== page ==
Societal Impact of Headache

The MAI would like to emphasise that there is a lack of acknowledgement with regard to the disability associated with headache.

Migraine attacks trigger weakness and a loss of ability to function. The resulting societal and financial burden is enormous. It is estimated that migraine costs Irish businesses €252 million every year as a result of lost productivity. However migraine is the least publicly funded of all neurological illnesses relative to its economic impact.[5]

The WHO states that many governments, in seeking to constrain health-care costs, do not acknowledge the substantial burden of headache on society. The fact remains that the direct costs of treatment are small when compared to the huge indirect-cost savings that may be made (for example by reducing lost working days) if resources were allocated to treat headache disorders appropriately.[6]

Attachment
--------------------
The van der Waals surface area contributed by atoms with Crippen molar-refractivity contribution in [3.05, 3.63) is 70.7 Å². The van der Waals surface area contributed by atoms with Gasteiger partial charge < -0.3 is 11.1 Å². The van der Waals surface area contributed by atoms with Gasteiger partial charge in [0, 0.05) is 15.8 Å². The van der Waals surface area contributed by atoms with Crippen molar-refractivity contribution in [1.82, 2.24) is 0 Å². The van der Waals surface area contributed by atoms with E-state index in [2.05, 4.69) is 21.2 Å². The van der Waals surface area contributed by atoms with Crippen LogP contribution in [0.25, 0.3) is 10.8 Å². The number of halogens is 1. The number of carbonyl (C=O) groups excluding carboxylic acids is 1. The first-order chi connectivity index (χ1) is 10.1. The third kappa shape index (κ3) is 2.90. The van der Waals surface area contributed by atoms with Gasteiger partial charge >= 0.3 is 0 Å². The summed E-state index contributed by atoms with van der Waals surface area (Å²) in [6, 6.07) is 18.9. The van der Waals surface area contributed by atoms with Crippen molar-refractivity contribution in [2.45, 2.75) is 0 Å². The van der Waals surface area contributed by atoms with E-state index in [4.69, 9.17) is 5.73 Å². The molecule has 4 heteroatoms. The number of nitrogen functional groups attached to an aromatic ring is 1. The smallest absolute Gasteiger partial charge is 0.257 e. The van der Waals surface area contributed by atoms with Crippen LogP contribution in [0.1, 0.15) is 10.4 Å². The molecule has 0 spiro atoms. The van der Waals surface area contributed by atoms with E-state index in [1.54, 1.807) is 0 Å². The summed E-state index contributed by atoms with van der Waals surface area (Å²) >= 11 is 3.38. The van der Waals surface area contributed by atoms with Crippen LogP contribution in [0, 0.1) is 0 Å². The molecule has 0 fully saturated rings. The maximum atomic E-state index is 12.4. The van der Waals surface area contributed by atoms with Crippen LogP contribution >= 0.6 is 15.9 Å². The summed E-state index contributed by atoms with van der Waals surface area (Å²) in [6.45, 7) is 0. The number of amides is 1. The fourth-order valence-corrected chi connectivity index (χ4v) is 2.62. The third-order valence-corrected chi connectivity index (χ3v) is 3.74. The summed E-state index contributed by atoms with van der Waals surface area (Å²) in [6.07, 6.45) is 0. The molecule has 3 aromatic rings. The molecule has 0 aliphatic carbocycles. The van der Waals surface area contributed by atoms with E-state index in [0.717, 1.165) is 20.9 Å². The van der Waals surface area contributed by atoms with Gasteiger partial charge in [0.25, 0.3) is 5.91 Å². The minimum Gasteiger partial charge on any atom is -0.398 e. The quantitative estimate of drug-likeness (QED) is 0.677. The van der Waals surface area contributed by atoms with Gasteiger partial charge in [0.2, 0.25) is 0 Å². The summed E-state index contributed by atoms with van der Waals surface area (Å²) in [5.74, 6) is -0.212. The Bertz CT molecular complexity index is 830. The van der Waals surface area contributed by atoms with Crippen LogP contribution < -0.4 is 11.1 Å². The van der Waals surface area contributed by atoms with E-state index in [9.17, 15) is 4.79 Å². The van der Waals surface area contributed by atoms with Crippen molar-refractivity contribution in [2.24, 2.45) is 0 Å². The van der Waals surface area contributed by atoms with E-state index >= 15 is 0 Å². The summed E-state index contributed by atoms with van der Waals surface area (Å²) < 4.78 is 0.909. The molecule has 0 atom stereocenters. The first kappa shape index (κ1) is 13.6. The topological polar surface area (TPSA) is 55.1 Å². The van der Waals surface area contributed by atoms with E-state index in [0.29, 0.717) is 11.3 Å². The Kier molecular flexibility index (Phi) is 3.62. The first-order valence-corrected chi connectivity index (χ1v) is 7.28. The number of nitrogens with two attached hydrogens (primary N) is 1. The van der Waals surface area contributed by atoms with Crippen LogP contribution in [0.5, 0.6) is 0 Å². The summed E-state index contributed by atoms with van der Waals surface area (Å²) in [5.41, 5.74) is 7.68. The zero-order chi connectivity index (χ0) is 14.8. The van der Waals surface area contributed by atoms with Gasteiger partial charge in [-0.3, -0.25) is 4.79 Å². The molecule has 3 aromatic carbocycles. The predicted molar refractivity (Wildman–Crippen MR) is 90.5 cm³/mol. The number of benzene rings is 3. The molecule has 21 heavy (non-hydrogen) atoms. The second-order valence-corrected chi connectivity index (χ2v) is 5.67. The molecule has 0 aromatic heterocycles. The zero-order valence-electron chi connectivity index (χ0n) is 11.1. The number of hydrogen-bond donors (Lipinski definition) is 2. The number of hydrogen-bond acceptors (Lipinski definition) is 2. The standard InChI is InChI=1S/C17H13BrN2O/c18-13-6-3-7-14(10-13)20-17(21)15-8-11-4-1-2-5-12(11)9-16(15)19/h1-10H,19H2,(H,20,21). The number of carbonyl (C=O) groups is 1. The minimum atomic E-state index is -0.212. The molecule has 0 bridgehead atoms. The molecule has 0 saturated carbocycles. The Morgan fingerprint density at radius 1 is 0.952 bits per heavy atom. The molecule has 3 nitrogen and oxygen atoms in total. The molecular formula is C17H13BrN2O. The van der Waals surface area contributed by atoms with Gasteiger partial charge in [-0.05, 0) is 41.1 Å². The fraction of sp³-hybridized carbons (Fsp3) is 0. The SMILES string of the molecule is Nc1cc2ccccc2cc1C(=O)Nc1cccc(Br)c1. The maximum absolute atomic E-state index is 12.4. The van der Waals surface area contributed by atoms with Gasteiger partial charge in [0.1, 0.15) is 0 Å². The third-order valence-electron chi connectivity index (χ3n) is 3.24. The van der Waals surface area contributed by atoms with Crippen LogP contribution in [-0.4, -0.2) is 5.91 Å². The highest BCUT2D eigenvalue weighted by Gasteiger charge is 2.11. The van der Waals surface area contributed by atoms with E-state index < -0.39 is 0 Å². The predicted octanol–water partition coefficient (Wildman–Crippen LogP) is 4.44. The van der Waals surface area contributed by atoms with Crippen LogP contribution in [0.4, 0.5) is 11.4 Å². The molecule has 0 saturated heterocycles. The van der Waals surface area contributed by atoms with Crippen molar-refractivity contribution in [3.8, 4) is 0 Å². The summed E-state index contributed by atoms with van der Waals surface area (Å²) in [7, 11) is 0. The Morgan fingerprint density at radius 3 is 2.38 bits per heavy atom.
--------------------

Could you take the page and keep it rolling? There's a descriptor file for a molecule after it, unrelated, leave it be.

Conclusion

The focus of the expert panel established by the HSE is on ‘chronic, life-long and life-limiting conditions.’ The MAI believes that Chronic Migraine more than satisfies these criteria and would ask that the panel reflect upon the levels of disability associated with this condition. Our position is that Chronic Migraine should merit at least consideration of medical card eligibility and furthermore, that an assessment of medical need or impact/disability would be more advantageous in determining medical card eligibility than a prioritised set of medical conditions.

Please do not hesitate to contact the MAI for further comment or clarification.

ENDS

For Reference:

Jenny Costello, Communications Officer with the MAI

Email: info@migraine.ie Telephone: 01-8941280


[1] Disability-adjusted life years (DALYs) for 291 diseases and injuries in 21 regions, 1990—2010: a systematic       analysis for the Global Burden of Disease Study 2010. Lancet. 2012 Dec 15; 380(9859):2197-223.

[2] World Health Organisation. Headache Disorders: Fact Sheet No. 277, October 2012.

[4] Shapiro, R. and Goadsby, P. (2007), The long drought: the dearth of public funding for headache research. Cephalalgia, 27: 991–994.

[5] Shapiro, R. and Goadsby, P. (2007), The long drought: the dearth of public funding for headache research. Cephalalgia, 27: 991–994.

[6] World Health Organisation. Headache Disorders: Fact Sheet No. 277, October 2012.